Chief, Solid Organ Transplant Infectious Diseases Service
Assistant Professor of Medicine
725 West Lombard Street Baltimore, MD 21201
Education and Training
Bachelor of Arts (B.A): Biology and English, The Johns Hopkins University, Baltimore, MD
Master's in Public Health (M.P.H): Public Health Leadership, University of North Carolina School of Public Health, Chapel Hill, NC
Doctor of Medicine (M.D): Duke University School of Medicine, Durham, NC
Residency: Internal Medicine/Pediatrics, Yale-New Haven Hospital, New Haven, CT
Fellowship: Infectious Diseases, University of Maryland Medical Center, Baltimore, MD
Post-Doctoral Fellowship: Immunology Laboratory, Vaccine Research Center, National Institutes of Health, Bethesda, MD
Dr. Saharia received his medical degree from Duke University School of Medicine. He completed his residency training in Internal Medicine-Pediatrics at Yale-New Haven Hospital and served as Chief Resident for Internal Medicine-Pediatrics in his fourth year. Following residency, Dr. Saharia completed a Fellowship in Infectious Diseases at the University of Maryland Medical Center. Dr. Saharia then joined the Immunology Laboratory at the Vaccine Research Center, NIH as a post-doctoral fellow under the mentorship of Dr. Richard Koup, where he used multiparameter flow cytometry and intracellular cytokine staining techniques to identify phenotypic and functional characteristics of Mycobacterium tuberculosis-specific CD4 T cells that could discriminate between various stages of infection.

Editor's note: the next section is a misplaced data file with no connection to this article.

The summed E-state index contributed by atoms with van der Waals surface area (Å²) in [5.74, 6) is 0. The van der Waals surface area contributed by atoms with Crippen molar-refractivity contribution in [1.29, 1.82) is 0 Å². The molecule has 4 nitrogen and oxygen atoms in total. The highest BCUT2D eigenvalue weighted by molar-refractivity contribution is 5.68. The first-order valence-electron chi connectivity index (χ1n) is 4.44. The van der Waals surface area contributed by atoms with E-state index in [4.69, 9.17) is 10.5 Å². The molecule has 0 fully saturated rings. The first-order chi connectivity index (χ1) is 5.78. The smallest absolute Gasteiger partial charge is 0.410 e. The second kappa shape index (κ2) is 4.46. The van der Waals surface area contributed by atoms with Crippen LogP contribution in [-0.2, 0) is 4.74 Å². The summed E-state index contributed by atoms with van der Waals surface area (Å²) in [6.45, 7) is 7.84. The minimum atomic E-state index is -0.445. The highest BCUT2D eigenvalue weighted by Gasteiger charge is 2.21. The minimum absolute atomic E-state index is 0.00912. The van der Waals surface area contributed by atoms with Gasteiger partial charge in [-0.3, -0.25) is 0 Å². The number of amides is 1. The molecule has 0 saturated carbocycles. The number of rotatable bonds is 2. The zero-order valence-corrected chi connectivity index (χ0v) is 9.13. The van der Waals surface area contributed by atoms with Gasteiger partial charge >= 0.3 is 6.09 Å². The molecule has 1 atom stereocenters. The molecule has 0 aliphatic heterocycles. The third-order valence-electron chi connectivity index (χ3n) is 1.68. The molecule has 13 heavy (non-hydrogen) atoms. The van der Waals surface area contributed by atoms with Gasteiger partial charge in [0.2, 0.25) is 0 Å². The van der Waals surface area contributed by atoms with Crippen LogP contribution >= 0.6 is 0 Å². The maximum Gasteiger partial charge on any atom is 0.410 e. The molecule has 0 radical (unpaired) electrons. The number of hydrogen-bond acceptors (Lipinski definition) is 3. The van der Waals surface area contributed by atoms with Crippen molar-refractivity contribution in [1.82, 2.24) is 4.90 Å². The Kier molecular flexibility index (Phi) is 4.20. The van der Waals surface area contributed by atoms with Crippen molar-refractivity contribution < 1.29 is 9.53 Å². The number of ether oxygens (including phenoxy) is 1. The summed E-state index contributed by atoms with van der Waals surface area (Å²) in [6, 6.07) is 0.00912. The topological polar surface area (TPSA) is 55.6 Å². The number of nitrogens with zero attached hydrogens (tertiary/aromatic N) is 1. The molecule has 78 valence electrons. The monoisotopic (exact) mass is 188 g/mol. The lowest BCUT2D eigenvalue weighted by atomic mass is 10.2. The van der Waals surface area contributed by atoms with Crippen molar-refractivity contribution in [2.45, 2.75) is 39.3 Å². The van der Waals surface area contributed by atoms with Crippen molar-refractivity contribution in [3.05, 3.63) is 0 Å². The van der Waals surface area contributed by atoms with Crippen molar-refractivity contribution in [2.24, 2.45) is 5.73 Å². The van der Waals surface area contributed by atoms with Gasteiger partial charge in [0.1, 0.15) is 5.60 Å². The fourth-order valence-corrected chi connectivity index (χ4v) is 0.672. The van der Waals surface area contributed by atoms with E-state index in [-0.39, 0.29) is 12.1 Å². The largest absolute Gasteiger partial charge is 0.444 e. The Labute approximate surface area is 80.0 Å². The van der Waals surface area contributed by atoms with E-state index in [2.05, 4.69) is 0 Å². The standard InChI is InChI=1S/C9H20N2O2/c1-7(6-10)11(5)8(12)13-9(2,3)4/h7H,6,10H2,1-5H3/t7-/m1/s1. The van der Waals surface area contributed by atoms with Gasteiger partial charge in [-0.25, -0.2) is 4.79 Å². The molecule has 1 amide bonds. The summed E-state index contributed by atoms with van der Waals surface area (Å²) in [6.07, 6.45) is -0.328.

Dr. Saharia joined the Institute of Human Virology in 2012 as Assistant Professor of Medicine. He currently provides clinical consultation services primarily on the Transplant Infectious Disease Service and serves as Chief of the Transplant Infectious Disease Service (2017). His outpatient practice focuses on the care of pre- and post-solid organ transplant recipients with infectious complications, patients with infected cardiac devices, patients with infective endocarditis, and persons infected with HIV.
Dr. Saharia's research interests include infectious outcomes in solid organ transplant recipients and the diagnosis and treatment of mycobacterial infections, including tuberculosis. He is actively involved in NIH-sponsored and industry-sponsored clinical trials.
Infectious outcomes in transplant recipients, tuberculosis, non-tuberculous mycobacterial infections, HIV
Saharia KK, Petrovas C, Ferrando-Martinez S, Leal M, Luque R, Ive P, Luetkemeyer A, Havlir D, Koup RA. Tuberculosis therapy modifies the cytokine profile, maturation state, and expression of inhibitory molecules on Mycobacterium tuberculosis-specific CD4+ T-cells. PLoS One. 2016; 11 (7): e0158262.
Herrin DM, Coates EE, Costner PJ, Kemp TJ, Nason MC, Saharia KK, Pan Y, Sarwar UN, Holman L, Yamshchikov G, Koup RA, Pang YY, Seder RA, Schiller JT, Graham BS, Pinto LA, Ledgerwood JE. Comparison of adaptive and innate immune responses induced by licensed vaccines for Human Papillomavirus. Hum Vaccin Immunother. 2014;10(12):3446-54.
Saharia KK, Koup RA. T cell susceptibility to HIV influences outcome of opportunistic infections. Cell. 2013;155(3):505-14.